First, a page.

1412 North Mariposa, East Hollywood

Nathan Marsak

Nathan Marsak

· 3 min read

Now, the forthcoming development at 1412 N Marisoposa makes some sense, because for once, it's actually affordable housing, instead of "let's demolish 12 units of affordable housing from this here lot, and build a 113-unit in its place, which they'll allow us to do because it has 8 affordable units, for a 33% net loss of affordable units, nyuk nyuk!"

That said: when you look at a street like North Mariposa—

—and you note that it stretches into the distance, miles on end, with one-story houses and, every so often, a two story house or apartment building. You look at your average house, like say this one, at 1412:

Just the typical 1,600sf house from 1920, like so many others on the block—

—with its original windows and lack of stuccofication, and your initial reaction is there! Right there! THAT's where I'm gonna put a 65-foot building!

Well of course that's exactly what you think, if you're a YIMBY, none of whom live in the neighborhood, making the "my back yard" part of their name kind of ironic. "Those fucking homeowners DESERVE to have structures three times as high and ten times as dense in their neighborhood!" crow the YIMBY. Hey, maybe they're right! Demonstrably worse than child molesters, they're homeowners, literally the source of all problems and the eradication of which will solve all problems.

Your tax dollars at work:

And here's the best part—not only is it replete with density bonuses "just because," this development also falls under and makes use of Mayor Bass' Executive Directive 1, so there will be NO competitive bidding, just like in a big league mob town! Moreover, this project will circumvent the city's planning review process, AND there will be NO public hearings, NO due process, NO right of appeal if you don't like it. Remember when the government took Chavez Ravine and Bunker Hill away from property owners for the greater good? Small potatoes! Bass' new Executive Directive allows her to commandeer property on a greater scale with zero oversight! Hooray, big government!

But anyway, speaking of this block, here are some others houses a little farther up: 1438, 1440, 1442, 1444, 1448 N Mariposa:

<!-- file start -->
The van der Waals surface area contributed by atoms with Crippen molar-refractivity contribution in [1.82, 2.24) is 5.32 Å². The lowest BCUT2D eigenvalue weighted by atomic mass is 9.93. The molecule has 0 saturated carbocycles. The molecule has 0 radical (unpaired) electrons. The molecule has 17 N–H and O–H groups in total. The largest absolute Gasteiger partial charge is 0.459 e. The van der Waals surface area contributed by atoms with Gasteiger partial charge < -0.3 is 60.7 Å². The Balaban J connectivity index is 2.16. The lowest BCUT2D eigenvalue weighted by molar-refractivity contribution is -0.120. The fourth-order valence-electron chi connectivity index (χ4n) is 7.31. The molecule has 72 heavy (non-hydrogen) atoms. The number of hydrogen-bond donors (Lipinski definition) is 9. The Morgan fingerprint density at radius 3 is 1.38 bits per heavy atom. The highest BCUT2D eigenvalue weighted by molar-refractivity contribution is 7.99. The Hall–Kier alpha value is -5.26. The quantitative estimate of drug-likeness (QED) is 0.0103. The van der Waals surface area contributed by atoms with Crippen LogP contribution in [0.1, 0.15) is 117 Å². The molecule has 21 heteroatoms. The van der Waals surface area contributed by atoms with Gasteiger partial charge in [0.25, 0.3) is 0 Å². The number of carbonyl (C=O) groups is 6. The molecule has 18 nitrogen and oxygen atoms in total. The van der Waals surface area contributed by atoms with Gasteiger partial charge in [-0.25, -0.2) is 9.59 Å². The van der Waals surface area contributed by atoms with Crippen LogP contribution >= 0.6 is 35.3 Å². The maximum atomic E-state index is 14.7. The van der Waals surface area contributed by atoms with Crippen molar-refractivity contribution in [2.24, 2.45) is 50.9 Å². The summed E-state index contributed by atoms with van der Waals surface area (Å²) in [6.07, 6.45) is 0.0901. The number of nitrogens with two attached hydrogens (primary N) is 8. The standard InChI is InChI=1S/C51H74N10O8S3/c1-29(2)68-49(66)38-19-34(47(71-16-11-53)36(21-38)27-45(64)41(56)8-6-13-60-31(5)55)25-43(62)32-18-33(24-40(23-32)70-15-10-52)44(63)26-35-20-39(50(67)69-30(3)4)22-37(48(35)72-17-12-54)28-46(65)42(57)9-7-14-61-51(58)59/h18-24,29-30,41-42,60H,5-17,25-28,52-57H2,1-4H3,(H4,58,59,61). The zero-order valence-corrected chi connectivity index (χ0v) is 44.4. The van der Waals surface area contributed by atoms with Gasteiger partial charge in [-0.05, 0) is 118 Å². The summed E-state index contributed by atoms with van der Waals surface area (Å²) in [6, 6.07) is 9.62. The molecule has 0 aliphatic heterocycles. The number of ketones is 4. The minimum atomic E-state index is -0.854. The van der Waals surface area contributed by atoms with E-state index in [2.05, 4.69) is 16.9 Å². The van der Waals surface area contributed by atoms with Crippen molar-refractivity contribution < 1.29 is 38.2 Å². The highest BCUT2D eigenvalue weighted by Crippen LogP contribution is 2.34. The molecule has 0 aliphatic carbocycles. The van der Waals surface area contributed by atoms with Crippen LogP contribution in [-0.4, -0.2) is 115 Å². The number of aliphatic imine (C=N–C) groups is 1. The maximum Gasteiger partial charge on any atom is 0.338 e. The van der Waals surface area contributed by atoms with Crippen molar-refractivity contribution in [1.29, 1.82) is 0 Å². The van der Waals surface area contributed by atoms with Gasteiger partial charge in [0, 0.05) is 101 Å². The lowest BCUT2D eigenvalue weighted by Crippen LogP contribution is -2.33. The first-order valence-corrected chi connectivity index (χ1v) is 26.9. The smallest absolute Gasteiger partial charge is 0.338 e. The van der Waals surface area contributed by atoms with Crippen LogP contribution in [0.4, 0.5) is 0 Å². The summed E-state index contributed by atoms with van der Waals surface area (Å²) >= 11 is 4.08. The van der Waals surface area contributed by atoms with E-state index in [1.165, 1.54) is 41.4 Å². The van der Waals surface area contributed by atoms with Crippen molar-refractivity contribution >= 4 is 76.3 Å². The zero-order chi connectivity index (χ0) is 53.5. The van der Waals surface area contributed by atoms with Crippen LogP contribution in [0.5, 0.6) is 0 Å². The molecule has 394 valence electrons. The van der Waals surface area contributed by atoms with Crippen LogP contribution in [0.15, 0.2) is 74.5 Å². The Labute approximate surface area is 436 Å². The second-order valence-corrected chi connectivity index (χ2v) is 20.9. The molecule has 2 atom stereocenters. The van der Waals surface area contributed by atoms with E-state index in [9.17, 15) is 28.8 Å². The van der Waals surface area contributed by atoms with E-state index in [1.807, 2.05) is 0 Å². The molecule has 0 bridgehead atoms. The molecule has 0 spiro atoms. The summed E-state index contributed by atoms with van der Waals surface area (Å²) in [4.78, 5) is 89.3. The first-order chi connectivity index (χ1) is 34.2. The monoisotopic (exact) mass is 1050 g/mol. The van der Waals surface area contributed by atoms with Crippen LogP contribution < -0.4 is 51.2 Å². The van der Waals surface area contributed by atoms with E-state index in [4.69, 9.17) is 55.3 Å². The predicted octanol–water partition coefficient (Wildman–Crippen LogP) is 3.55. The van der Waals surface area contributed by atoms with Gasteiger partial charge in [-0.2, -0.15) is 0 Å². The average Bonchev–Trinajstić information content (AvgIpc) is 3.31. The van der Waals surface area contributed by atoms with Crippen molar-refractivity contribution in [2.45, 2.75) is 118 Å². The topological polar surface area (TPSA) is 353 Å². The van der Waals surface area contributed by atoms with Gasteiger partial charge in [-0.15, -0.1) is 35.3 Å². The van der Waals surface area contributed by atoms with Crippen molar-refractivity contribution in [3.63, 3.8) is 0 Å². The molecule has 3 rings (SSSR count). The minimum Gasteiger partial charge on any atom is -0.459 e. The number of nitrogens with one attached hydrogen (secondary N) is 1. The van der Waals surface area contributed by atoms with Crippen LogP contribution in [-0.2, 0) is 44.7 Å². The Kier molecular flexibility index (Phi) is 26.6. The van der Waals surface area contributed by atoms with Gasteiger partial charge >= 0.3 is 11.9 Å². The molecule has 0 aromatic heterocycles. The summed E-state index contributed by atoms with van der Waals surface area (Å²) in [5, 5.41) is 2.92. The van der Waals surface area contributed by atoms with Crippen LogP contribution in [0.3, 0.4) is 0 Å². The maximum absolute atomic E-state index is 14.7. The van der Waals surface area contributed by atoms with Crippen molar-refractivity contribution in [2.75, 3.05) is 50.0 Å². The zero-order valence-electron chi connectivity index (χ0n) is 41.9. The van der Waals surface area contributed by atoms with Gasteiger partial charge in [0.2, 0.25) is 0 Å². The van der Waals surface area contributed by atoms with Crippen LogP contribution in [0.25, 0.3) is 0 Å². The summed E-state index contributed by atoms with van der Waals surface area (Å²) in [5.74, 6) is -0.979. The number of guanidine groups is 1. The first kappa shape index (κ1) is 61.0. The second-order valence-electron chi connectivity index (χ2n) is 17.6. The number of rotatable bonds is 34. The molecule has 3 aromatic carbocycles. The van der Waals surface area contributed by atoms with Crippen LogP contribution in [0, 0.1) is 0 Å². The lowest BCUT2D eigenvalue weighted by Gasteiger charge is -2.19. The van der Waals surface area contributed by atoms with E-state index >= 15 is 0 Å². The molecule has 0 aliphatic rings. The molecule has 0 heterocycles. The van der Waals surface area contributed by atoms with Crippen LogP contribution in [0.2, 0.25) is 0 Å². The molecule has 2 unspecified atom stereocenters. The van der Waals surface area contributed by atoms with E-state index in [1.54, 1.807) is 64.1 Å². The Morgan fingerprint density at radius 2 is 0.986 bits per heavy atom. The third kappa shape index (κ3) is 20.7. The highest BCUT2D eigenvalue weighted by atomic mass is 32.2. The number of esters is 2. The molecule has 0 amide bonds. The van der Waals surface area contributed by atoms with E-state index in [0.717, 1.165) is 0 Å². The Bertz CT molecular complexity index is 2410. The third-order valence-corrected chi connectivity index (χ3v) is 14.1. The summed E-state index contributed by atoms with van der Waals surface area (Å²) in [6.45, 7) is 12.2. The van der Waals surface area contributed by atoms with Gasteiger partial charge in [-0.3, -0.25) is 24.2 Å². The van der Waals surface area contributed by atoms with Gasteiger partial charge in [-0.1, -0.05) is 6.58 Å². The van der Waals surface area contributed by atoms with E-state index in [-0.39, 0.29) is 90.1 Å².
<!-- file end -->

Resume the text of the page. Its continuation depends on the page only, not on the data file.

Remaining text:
These were designed in 1915 by the relatively unknown, incredibly talented, and quite important architect Charles Edward Finkenbinder (1879-1954) aaaand so they were demolished a couple years ago—

—in preparation for a seven-story 40-unit apartment complex. Eight of those units will be low-income, replacing fourteen units that were low-income, for a net loss of six low-income units.

As I mentioned at the top of the post, giving insane zoning variances to DeveloperCorp in exchange for some "affordable housing" means less affordable housing, albeit we make up for that, you see, via the five-story 73-unit towers of taxpayer-funded Low Income Housing we're putting on every block in each residential neighborhood. YIMBYs win every time! Join the winning team, you NIMBY losers!

Nathan Marsak

About Nathan Marsak

NATHAN MARSAK says: “I came to praise Los Angeles, not to bury her. And yet developers, City Hall and social reformers work in concert to effect wholesale demolition, removing the human scale of my town, tossing its charm into a landfill. The least I can do is memorialize in real time those places worth noting, as they slide inexorably into memory. In college I studied under Banham. I learned to love Los Angeles via Reyner’s teachings (and came to abjure Mike Davis and his lurid, fanciful, laughably-researched assertions). In grad school I focused on visionary urbanism and technological utopianism—so while some may find the premise of preserving communities so much ill-considered reactionary twaddle, at least I have a background in the other side. Anyway, I moved to Los Angeles, and began to document. I drove about shooting neon signs. I put endless miles across the Plains of Id on the old Packard as part of the 1947project; when Kim Cooper blogged about some bad lunch meat in Compton, I drove down to there to check on the scene of the crime (never via freeway—you can’t really learn Los Angeles unless you study her from the surface streets). But in short order one landmark after another disappeared. Few demolitions are as contentious or high profile as the Ambassador or Parker Center; rather, it is all the little houses and commercial buildings the social engineers are desperate to destroy in the name of the Greater Good. The fabric of our city is woven together by communities and neighborhoods who no longer have a say in their zoning or planning so it’s important to shine a light on these vanishing treasures, now, before the remarkable character of our city is wiped away like a stain from a countertop. (But Nathan, you say, it’s just this one house—no, it isn’t. Principiis obsta, finem respice.) And who knows, one might even be saved. Excelsior!””
Nathan’s blogs are: Bunker Hill Los Angeles, RIP Los Angeles & On Bunker Hill.

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